Reality And The US-Made Famine In Yemen

Pakistan UN Drones

By Kathy Kelly for Antiwar – This week at the Voices for Creative Nonviolence office in Chicago, my colleague Sabia Rigby prepared a presentation for a local high school. She’ll team up with a young friend of ours, himself a refugee from Iraq, to talk about refugee crises driven by war. Sabia recently returned from Kabul where she helped document the young Afghan Peace Volunteers’ efforts to help bring warmth, food and education to internally displaced families living in makeshift camps, having fled the Afghan War when it raged near their former homes. Last year Sabia had been visiting with refugees in “the Calais Jungle,” who were fleeing the Middle East and several African countries for Britain.

Impact Of US-Saudi War On Yemen: 7 Million Close To Famine

A malnourished baby receives treatment at al-Sabaeen hospital in Sana’a. A total of 6.8 million people are in a state of emergency in Yemen, where a food crisis is causing widespread malnutrition. Photograph: Mohammed Hamoud/Getty Images

By Les Roopanarine, Patrick Wintour, Saeed Kamali Dehghan and Ahmad Algohbary in Ibb for The Guardian – Governments warned they face enduring shame should famine take hold in Yemen, where two-thirds of the population face severe food shortages, nation is near ‘point of no return’ Aid agencies have warned that Yemen is “at the point of no return” after new figures released by the UN indicated 17 million people are facing severe food insecurity and will fall prey to famine without urgent humanitarian assistance. A total of 6.8 million people are deemed to be in a state of emergency – one step from famine on the five-point integrated food security phase classification (IPC), the standard international measure – with a further 10.2 million in crisis.

Christmas In July And The Collapse Of America's Great African Experiment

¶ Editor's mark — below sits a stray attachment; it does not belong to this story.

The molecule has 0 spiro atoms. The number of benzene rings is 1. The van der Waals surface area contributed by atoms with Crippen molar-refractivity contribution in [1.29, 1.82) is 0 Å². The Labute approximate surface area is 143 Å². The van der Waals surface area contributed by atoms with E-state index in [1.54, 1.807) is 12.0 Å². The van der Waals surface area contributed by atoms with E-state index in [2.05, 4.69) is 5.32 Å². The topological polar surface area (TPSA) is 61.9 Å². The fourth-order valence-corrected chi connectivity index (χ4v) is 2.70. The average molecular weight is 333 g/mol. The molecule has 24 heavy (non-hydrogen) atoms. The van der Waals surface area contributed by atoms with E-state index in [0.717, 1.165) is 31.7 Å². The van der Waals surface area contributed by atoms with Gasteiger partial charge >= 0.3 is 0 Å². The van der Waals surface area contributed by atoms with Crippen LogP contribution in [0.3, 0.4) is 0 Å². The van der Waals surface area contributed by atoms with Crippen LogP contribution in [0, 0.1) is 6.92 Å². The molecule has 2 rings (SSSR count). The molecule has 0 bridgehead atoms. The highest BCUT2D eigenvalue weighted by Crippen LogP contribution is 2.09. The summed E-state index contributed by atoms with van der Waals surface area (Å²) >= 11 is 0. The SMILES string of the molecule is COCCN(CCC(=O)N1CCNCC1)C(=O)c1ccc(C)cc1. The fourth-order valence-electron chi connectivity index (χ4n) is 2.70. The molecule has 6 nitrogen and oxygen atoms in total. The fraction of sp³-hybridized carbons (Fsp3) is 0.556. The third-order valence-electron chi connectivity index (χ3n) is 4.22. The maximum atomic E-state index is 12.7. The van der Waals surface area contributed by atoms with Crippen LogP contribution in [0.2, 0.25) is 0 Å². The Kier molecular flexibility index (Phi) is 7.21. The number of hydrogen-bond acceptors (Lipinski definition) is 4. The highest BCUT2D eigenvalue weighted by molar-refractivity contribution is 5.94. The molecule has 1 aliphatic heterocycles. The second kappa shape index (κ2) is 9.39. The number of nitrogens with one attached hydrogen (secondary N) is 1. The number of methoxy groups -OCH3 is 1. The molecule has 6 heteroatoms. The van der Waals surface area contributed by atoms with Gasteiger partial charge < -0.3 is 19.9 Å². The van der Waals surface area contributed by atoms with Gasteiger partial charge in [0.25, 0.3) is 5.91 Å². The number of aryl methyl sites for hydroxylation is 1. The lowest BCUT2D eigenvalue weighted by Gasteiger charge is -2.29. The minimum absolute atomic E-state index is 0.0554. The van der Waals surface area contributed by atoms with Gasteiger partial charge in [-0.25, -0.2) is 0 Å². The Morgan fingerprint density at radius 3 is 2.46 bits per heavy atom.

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On return from his recent reporting trip to Africa, Nick Turse told me the following tale, which catches something of the nature of our battered world. At a hotel bar in Juba, the capital of South Sudan, he attended an informal briefing with a representative of a major nongovernmental organization (NGO). At one point, the briefer commented that just one more crisis might sink the whole aid operation. He thought she was referring to South Sudan, whose bottomless set of problems include unending civil war, no good prospects for peace, impending famine, poor governance, and a lack of the sort of infrastructure that could make a dent in such a famine. Nick responded accordingly, only to be corrected. She didn’t just mean South Sudan, she said, but the entire global NGO system. Given the chaos of the present moment across the Greater Middle East and elsewhere, global aid operations were, she insisted, on the brink. They were all, she told him, just one catastrophe away from the entire system collapsing. I have to admit that as I watch the civilian carnage in Gaza; catastrophically devolving Iraq; the nightmare of Syria; the chaotic situation in Libya where, thanks to militia fighting, the capital’s international airport is now in ruins; the grim events surrounding Ukraine, which seem to be leading to an eerie, almost inconceivable revival of the Cold War ethos; not to speak of the situation in Afghanistan, where bad only becomes worse in the midst of an election from hell and the revival of the Taliban, I have a similar eerie feeling: just one more thing might tip this planet into… well, what?